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A new hire is a big deal. A piece of an unfinished puzzle. A chance to add valuable skills and great energy to your team. Meeting a candidate in an interview is a great first impression, but let's be real: you're meeting their Best Self, not necessarily their Real Self. A potential hire will tell you everything you want to hear, but trying to cut through the fluff can be a challenge.

Enter: the reference.

A reference, usually a former boss or coworker, is your key to getting the real story on your potential candidate. They have shared workspace, email correspondence, and project managements with them, and probably know a thing or two about what makes them tick. With such a valuable resource at your fingertips, make sure you use your time wisely – asking them these questions will offer a glimpse into this new hire.


1) What motivates them?

Are they driven by deadlines? Pushed by penalties? Encouraged by esteem-boosts? Find out what gets them going from someone who knows, and ensure you're pushing your new employee to their full potential in a way that works.

2) What was their role on the team?

In this case, we aren't talking about their technical role, but more or their social role. Every workplace has its own dynamic, and employees naturally find their place from the start. Are they the idea initiator or more likely to let the brainstorm session sit and simmer? Maybe they keep the mood light in meetings. Maybe they're a bit of a morale drag. Who knows? You'll have to ask.

3) In what area would they need support during their first few months?

This is a crucial question for planning your next quarter. Get a sense of your potential hire's problem areas and you won't be caught off-guard when some subpar skills show up later.

4) Can you name a situation when this candidate has gone above and beyond?

The answer to this question won't be as revealing as the speed at which it is answered. If an instance is recalled quickly, you can assume the candidate goes beyond their expected duties fairly often.

5) Would you hire them again?

Perhaps the most important question to ask, the answer to this sums up the reference's overall impression of the candidate and indicates whether this person is worth hiring or not. Whether the answer is yes or no, be sure to press for an explanation.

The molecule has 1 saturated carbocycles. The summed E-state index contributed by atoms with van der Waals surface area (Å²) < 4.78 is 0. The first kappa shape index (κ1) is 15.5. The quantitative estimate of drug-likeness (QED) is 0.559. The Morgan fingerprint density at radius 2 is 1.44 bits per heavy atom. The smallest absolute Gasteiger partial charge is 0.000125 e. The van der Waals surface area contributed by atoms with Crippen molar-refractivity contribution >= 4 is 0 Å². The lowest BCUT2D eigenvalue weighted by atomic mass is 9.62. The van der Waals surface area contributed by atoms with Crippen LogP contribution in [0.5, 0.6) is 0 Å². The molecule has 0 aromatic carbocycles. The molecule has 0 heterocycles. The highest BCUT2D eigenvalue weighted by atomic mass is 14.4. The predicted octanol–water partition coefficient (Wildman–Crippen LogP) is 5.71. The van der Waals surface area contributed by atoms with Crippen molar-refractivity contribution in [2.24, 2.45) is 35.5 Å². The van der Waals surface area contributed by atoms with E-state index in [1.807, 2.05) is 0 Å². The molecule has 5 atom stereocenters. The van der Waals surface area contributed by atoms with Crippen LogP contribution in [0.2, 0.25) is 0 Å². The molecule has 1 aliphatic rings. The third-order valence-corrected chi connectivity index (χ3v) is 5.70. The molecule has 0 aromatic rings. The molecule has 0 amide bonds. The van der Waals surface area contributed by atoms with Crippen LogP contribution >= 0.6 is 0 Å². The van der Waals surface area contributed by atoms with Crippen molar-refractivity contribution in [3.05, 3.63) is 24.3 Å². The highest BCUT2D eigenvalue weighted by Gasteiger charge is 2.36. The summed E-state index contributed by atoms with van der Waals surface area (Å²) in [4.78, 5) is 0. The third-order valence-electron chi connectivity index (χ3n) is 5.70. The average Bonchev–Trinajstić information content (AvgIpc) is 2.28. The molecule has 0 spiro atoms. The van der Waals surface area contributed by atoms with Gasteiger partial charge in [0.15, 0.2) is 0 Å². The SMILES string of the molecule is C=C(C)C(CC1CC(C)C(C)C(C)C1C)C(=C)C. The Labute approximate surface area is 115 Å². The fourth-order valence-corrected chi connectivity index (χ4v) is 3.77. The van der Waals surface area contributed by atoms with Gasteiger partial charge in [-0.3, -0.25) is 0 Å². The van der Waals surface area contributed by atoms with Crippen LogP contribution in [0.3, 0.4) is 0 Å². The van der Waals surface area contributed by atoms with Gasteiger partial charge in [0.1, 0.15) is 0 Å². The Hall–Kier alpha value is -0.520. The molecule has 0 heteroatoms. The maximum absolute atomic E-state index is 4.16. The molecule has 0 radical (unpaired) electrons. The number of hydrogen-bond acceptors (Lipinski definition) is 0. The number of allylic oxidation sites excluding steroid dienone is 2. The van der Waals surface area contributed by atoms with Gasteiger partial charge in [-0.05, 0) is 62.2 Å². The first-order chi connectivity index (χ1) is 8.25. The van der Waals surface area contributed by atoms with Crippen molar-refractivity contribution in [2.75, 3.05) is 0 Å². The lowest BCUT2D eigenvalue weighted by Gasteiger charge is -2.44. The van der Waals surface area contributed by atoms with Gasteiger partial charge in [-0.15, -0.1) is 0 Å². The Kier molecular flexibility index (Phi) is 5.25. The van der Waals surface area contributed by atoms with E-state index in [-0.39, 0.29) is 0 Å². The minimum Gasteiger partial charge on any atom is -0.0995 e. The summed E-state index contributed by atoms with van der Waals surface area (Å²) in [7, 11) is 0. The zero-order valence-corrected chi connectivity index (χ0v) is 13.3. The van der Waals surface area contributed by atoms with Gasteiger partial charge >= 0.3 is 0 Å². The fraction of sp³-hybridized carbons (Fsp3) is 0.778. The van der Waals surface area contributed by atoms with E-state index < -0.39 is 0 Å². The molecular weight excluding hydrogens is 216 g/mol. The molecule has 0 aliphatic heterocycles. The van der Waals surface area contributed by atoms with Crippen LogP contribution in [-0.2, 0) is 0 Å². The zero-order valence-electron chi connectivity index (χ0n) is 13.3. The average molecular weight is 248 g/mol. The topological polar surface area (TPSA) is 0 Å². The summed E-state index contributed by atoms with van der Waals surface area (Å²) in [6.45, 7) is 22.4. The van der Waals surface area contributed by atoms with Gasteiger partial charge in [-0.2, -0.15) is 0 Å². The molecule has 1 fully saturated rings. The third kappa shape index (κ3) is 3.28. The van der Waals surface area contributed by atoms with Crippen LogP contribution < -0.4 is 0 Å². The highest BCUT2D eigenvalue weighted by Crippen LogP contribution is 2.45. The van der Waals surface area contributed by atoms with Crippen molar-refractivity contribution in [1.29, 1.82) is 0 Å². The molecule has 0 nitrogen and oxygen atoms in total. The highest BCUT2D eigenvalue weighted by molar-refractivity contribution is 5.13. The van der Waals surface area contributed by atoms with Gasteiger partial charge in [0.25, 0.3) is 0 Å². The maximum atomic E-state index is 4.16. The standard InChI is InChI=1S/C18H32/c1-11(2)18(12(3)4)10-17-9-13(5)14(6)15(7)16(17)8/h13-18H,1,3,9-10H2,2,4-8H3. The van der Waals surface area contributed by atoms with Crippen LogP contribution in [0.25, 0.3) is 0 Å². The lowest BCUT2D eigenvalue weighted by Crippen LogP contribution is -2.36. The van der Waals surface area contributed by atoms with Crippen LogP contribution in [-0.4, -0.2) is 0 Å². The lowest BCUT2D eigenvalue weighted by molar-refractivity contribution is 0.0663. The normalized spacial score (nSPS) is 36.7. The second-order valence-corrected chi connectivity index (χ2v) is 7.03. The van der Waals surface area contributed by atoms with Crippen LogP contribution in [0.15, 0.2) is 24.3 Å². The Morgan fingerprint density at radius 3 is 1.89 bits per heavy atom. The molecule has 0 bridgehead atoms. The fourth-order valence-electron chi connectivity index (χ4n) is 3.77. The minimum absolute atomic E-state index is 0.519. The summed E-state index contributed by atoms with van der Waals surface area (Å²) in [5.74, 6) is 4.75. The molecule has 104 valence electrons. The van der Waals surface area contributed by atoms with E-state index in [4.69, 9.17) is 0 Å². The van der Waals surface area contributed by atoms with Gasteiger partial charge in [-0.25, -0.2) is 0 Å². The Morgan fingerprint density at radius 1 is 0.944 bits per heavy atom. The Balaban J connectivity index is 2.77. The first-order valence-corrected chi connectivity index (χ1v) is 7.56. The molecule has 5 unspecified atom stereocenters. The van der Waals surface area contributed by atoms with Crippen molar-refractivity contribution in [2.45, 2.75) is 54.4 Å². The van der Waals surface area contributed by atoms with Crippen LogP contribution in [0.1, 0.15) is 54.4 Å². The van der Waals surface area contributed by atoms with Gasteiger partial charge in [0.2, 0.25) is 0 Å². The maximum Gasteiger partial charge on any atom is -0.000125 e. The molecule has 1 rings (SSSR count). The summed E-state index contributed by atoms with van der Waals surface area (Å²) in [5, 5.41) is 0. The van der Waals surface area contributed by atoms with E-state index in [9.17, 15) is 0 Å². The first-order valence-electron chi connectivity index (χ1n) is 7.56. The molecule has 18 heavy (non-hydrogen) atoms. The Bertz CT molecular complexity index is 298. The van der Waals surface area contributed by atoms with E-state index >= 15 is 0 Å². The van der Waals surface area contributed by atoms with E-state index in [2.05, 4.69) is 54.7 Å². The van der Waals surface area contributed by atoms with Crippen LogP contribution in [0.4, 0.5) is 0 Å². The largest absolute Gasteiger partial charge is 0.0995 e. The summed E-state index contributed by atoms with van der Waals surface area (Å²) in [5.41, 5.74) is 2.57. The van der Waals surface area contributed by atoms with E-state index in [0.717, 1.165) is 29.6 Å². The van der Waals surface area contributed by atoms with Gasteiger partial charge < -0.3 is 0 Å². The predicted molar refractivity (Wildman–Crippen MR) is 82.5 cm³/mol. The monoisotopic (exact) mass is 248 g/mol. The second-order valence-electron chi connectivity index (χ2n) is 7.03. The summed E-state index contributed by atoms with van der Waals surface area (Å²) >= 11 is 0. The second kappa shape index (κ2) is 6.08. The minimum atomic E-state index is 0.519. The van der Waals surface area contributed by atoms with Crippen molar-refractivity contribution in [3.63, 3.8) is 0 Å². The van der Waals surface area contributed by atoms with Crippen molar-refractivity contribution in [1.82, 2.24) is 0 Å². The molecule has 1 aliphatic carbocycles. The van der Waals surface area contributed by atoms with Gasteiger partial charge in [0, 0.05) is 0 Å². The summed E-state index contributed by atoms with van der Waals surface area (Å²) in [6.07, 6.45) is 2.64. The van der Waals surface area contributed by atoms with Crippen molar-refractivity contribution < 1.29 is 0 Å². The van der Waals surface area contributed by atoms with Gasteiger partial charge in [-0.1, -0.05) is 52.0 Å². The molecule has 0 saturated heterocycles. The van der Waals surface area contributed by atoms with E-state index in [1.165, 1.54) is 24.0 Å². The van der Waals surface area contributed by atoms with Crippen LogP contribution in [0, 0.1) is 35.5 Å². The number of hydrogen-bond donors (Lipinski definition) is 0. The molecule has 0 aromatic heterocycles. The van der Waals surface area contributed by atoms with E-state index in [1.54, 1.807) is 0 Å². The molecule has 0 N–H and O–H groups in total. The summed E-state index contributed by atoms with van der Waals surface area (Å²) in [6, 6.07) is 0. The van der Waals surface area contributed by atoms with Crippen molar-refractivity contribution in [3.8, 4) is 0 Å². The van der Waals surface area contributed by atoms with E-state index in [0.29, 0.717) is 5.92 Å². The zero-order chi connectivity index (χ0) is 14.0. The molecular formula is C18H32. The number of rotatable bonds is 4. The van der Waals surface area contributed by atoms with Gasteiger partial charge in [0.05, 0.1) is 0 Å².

6) What conflicts did they have? How were they resolved?

As they say, "beautiful sunsets don't exist without cloudy skies." There's a chance even the most attractive candidate has had some clouds in their professional past. Learn more about how your candidate responds to pressure and conflict with a question that's bound to get an interesting response.

When dealing with a potential new hire, don't make any assumptions. Put some effort into your discussions with references, and get the valuable information for making your decision!

Posted: 9/24/2019 12:29:26 PM by Amanda Wahl | with 0 comments


This week, media outlets announced that unemployment applications are at their lowest since 1969. With sluggish consumer and business spending, this is a promising sign, suggesting companies are retaining employees.

In a market that leans heavily in favor of candidates, companies have to sell themselves as a desirable place of employment. Stocked fridges, company outings, and above-standard benefits are one thing, but there are better ways to attract top talent than throwing perks in their direction.

attracting_top_talent_handshake

Know what you want from a candidate.

If you want employees to be in it for the long haul, offer benefits that reflect this. Incremental increases in vacation and sick time, generous parental leave (or any parental leave, these days), and opportunities for candidates to advance at the company all favor a longer term employee. Mile marker incentives can also be very effective: try a bonus week of vacation for the fifth year of employment at the company, or something similar.

If you're in search of a continuous wave of fresh-faced innovative candidates, emphasize the importance of their role in current projects. Offer opportunities to travel and tell them about your post-work happy hours.

Be good at what you do.

The best way to attract the best people? Be the best company. We know, we're oversimplifying, but having a successful business will attract better candidates than adding ping pong tables to your break room. Simply put: people want to work at companies that are doing well. If you're the best that's out there, you won't have to work hard to emerge as a frontrunner for top talent.

Be straightforward.

A job posting should be detailed, clear, and concise, putting all requirements and responsibilities at the forefront. The actual position should meet any expectations made from the job description, to allow candidates to identify opportunities for their skills to really shine. They know what they could bring to the table, and being aware of all facets of the job beforehand means they can provide insight into their purpose and strengths in the role.

Check with your own Top Talent.

You know who's perfect for bringing in great candidates? Great employees! Offer a referral bonus to your team and have your best people scour their networks to fill the open position. They're aware that any referral reflects on their judgement, so no worries about your team suggesting just anyone in hopes of bringing in some bonus money – only their top choices will make it to your desk. Asking them to connect you shows you value their opinion, but compensating them somehow shows just how much. Plus, you'll be hiring someone who already gets along with at least one person on your team!

It can be a challenge to attract stellar job candidates, but we'll help you make it easier! Have you tried any of these tips?

Posted: 4/11/2019 11:25:25 AM by Amanda Wahl | with 0 comments